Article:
In a decision that could have an implication for Idaho schools, the Supreme Court has sided with a Missouri church that sought a share of state funding.
In a 7-2 ruling Monday, the court said the church could tap into a state fund for playground improvements. The high court’s ruling challenges Missouri’s version of the “Blaine Amendment,” which forbids the use of public dollars to support religious programs.
Idaho is one of about three dozen states with a version of the Blaine Amendment in its constitution. The amendment has effectively stifled any talk of using public dollars to support church-owned schools, blunting any talk of establishing school vouchers or education savings accounts.
And Monday’s ruling could change that dynamic.
“This is potentially a big deal for states with Blaine amendments,” said Terry Ryan, CEO of the Idaho Charter School Network and Bluum, a nonprofit group focused on school innovation. “I think it shows that the Supreme Court has an appetite for looking into this further.”
“This is going to encourage people to look at it again,” said Rob Winslow, executive director of the Idaho Association of School Administrators, which opposed a 2016 attempt to chip away at the Blaine Amendment. “It’s not going to go away, this issue.”
State superintendent Sherri Ybarra, meanwhile, was noncommittal about Monday’s ruling — merely pointing out at that Idaho’s Blaine Amendment forbids using public dollars to fund church-owned schools. “As Idaho’s superintendent of public instruction, I am bound by Idaho’s constitution,” Ybarra said in a statement.
The case before the Supreme Court did not address school funding — in Idaho or anywhere.
Instead, the topic at hand was a playground at a church-owned preschool and daycare center in Missouri.
The Trinity Lutheran Church in Columbia, Mo., had hoped to secure a share of state funding to resurface its playground, replacing a pea gravel surface with a rubberized material from recycled tires. The state originally denied the request, prompting the court challenge that culminated Monday.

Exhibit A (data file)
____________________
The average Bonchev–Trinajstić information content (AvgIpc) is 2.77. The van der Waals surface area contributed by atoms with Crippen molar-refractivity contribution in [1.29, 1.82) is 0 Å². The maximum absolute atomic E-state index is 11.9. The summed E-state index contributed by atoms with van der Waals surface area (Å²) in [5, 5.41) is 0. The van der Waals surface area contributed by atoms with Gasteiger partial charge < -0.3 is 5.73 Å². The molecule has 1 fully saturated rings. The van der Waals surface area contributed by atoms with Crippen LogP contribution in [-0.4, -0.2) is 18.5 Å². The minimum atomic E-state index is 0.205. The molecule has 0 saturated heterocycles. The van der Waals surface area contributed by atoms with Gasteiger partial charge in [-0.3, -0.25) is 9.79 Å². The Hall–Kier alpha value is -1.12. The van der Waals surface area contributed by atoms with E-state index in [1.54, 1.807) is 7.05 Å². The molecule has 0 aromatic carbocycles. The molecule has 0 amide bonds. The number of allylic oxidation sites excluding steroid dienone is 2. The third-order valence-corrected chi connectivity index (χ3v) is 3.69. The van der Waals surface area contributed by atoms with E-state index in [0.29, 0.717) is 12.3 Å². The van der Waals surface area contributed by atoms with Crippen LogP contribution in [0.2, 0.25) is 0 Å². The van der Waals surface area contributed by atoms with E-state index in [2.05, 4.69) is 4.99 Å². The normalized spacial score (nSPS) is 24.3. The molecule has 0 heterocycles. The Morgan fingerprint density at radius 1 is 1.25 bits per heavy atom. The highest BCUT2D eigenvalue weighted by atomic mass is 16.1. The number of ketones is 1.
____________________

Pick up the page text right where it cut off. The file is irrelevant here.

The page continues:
“The exclusion of Trinity Lutheran from a public benefit for which it is otherwise qualified, solely because it is a church, is odious to our Constitution all the same, and cannot stand,” said Chief Justice John Roberts, writing for the majority.
In her dissent, Justice Sonia Sotomayor said the court ruling led “to a place where separation of church and state is a constitutional slogan, not a constitutional commitment.”
Because of its broader implications for public funding — particularly education funding — the Missouri case captured the attention and the fancy of school choice advocates.
In the wake of Monday’s ruling, the CEO of one school-choice group saw an opening.
“(We) will work to ensure that there will be other opportunities for the court to review the constitutionality of Blaine Amendments and pave the way for parents to decide the best educational opportunities for their children, be they private, religious or public in nature,” said Jeanne Allen of the Washington, D.C.-based Center for Education Reform.
The head of a national teachers’ union read the ruling differently — and downplayed its implications for schools.
“This decision was about providing a generally available benefit to a church that was not going to be used for religious purposes and would not violate the establishment clause of the First Amendment,” said Randi Weingarten of the American Federation of Teachers.
In Idaho, the Blaine Amendment is well-entrenched and politically popular.
The procedural hurdles alone are daunting. It is difficult to amend any constitutional language; a change requires two-thirds support in both houses and voter ratification.
Gov. Butch Otter and House Speaker Scott Bedke have both said they prefer to keep the Blaine Amendment intact. The same goes for the state’s three most prominent education groups: Idaho School Boards Association, the Idaho Education Association and the IASA.
The ISBA said it was “disappointed” by Monday’s ruling.
“ISBA still strongly believes that the use of public funds in regard to education should remain with public schools as currently outlined in Idaho’s constitution,” the group said in a statement.
In 2016, Rep. Ron Nate, R-Rexburg, pushed for changes in the Blaine Amendment — and eventually said the proposal could pave the way for a voucher system. The proposal never made it out of a House committee, and did not resurface in 2017.
However, Monday’s Supreme Court ruling could move Idaho’s debate out of the legislative arena and into the courts.